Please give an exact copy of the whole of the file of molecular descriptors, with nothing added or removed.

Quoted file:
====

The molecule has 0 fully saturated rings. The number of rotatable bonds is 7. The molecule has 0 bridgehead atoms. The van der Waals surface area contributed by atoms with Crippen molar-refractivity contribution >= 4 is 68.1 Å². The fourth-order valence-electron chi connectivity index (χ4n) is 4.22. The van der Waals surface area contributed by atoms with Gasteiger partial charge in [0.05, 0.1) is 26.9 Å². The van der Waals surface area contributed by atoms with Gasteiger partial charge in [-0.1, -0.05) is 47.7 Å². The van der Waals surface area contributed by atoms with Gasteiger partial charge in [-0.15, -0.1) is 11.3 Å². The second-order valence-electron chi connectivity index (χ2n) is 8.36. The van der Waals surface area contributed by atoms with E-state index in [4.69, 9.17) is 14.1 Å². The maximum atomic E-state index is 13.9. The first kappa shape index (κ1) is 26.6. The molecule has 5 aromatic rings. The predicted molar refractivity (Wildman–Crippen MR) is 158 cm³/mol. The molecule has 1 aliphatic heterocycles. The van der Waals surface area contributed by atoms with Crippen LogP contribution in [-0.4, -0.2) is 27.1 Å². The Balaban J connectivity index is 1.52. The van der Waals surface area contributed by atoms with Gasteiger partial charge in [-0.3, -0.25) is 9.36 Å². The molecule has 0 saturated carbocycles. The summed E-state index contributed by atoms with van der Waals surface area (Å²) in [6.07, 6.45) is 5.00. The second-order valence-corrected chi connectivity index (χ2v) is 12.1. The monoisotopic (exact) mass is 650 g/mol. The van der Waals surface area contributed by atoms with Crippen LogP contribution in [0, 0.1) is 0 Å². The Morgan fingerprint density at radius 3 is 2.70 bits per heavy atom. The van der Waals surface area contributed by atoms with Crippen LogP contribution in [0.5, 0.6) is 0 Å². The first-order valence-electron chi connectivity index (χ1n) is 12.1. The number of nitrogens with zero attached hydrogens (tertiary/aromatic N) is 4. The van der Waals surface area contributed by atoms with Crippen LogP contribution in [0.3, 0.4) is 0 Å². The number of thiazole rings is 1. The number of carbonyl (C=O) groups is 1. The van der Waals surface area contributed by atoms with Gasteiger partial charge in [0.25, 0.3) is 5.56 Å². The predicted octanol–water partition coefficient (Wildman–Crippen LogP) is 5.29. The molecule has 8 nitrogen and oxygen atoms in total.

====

The molecule has 0 fully saturated rings. The number of rotatable bonds is 7. The molecule has 0 bridgehead atoms. The van der Waals surface area contributed by atoms with Crippen molar-refractivity contribution >= 4 is 68.1 Å². The fourth-order valence-electron chi connectivity index (χ4n) is 4.22. The van der Waals surface area contributed by atoms with Gasteiger partial charge in [0.05, 0.1) is 26.9 Å². The van der Waals surface area contributed by atoms with Gasteiger partial charge in [-0.1, -0.05) is 47.7 Å². The van der Waals surface area contributed by atoms with Gasteiger partial charge in [-0.15, -0.1) is 11.3 Å². The second-order valence-electron chi connectivity index (χ2n) is 8.36. The van der Waals surface area contributed by atoms with E-state index in [4.69, 9.17) is 14.1 Å². The maximum atomic E-state index is 13.9. The first kappa shape index (κ1) is 26.6. The molecule has 5 aromatic rings. The predicted molar refractivity (Wildman–Crippen MR) is 158 cm³/mol. The molecule has 1 aliphatic heterocycles. The van der Waals surface area contributed by atoms with Crippen LogP contribution in [-0.4, -0.2) is 27.1 Å². The Balaban J connectivity index is 1.52. The van der Waals surface area contributed by atoms with Gasteiger partial charge in [-0.3, -0.25) is 9.36 Å². The molecule has 0 saturated carbocycles. The summed E-state index contributed by atoms with van der Waals surface area (Å²) in [6.07, 6.45) is 5.00. The second-order valence-corrected chi connectivity index (χ2v) is 12.1. The monoisotopic (exact) mass is 650 g/mol. The van der Waals surface area contributed by atoms with Crippen LogP contribution in [0, 0.1) is 0 Å². The Morgan fingerprint density at radius 3 is 2.70 bits per heavy atom. The van der Waals surface area contributed by atoms with Crippen LogP contribution in [0.5, 0.6) is 0 Å². The first-order valence-electron chi connectivity index (χ1n) is 12.1. The number of nitrogens with zero attached hydrogens (tertiary/aromatic N) is 4. The van der Waals surface area contributed by atoms with Crippen LogP contribution in [0.3, 0.4) is 0 Å². The number of thiazole rings is 1. The number of carbonyl (C=O) groups is 1. The van der Waals surface area contributed by atoms with Gasteiger partial charge in [0.25, 0.3) is 5.56 Å². The predicted octanol–water partition coefficient (Wildman–Crippen LogP) is 5.29. The molecule has 8 nitrogen and oxygen atoms in total.